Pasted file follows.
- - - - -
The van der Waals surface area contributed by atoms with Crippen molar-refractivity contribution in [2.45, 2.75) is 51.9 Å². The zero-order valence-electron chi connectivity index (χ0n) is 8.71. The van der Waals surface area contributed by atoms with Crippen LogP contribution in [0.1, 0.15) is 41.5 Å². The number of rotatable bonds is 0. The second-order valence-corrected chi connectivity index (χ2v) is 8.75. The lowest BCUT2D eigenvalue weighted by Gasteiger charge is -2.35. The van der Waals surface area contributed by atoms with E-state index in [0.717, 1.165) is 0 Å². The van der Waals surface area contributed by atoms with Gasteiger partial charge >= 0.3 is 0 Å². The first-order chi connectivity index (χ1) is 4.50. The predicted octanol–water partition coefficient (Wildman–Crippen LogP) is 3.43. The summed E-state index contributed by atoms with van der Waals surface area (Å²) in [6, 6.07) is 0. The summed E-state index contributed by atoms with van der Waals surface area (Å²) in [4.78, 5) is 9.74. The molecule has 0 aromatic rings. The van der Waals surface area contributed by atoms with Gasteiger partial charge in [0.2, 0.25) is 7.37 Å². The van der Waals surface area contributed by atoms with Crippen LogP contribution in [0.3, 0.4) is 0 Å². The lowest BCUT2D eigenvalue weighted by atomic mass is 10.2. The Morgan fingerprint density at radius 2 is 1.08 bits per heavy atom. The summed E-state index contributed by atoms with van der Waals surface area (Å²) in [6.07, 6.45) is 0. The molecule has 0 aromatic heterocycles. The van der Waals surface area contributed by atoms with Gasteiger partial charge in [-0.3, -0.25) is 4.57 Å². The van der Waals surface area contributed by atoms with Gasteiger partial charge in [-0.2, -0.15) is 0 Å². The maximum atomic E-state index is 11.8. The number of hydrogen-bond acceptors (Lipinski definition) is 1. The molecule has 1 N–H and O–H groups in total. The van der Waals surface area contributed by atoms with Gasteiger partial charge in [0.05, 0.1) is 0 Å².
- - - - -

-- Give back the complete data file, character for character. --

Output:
The van der Waals surface area contributed by atoms with Crippen molar-refractivity contribution in [2.45, 2.75) is 51.9 Å². The zero-order valence-electron chi connectivity index (χ0n) is 8.71. The van der Waals surface area contributed by atoms with Crippen LogP contribution in [0.1, 0.15) is 41.5 Å². The number of rotatable bonds is 0. The second-order valence-corrected chi connectivity index (χ2v) is 8.75. The lowest BCUT2D eigenvalue weighted by Gasteiger charge is -2.35. The van der Waals surface area contributed by atoms with E-state index in [0.717, 1.165) is 0 Å². The van der Waals surface area contributed by atoms with Gasteiger partial charge >= 0.3 is 0 Å². The first-order chi connectivity index (χ1) is 4.50. The predicted octanol–water partition coefficient (Wildman–Crippen LogP) is 3.43. The summed E-state index contributed by atoms with van der Waals surface area (Å²) in [6, 6.07) is 0. The summed E-state index contributed by atoms with van der Waals surface area (Å²) in [4.78, 5) is 9.74. The molecule has 0 aromatic rings. The van der Waals surface area contributed by atoms with Gasteiger partial charge in [0.2, 0.25) is 7.37 Å². The van der Waals surface area contributed by atoms with Crippen LogP contribution in [0.3, 0.4) is 0 Å². The lowest BCUT2D eigenvalue weighted by atomic mass is 10.2. The Morgan fingerprint density at radius 2 is 1.08 bits per heavy atom. The summed E-state index contributed by atoms with van der Waals surface area (Å²) in [6.07, 6.45) is 0. The molecule has 0 aromatic heterocycles. The van der Waals surface area contributed by atoms with Gasteiger partial charge in [-0.3, -0.25) is 4.57 Å². The van der Waals surface area contributed by atoms with Gasteiger partial charge in [-0.2, -0.15) is 0 Å². The maximum atomic E-state index is 11.8. The number of hydrogen-bond acceptors (Lipinski definition) is 1. The molecule has 1 N–H and O–H groups in total. The van der Waals surface area contributed by atoms with Gasteiger partial charge in [0.05, 0.1) is 0 Å².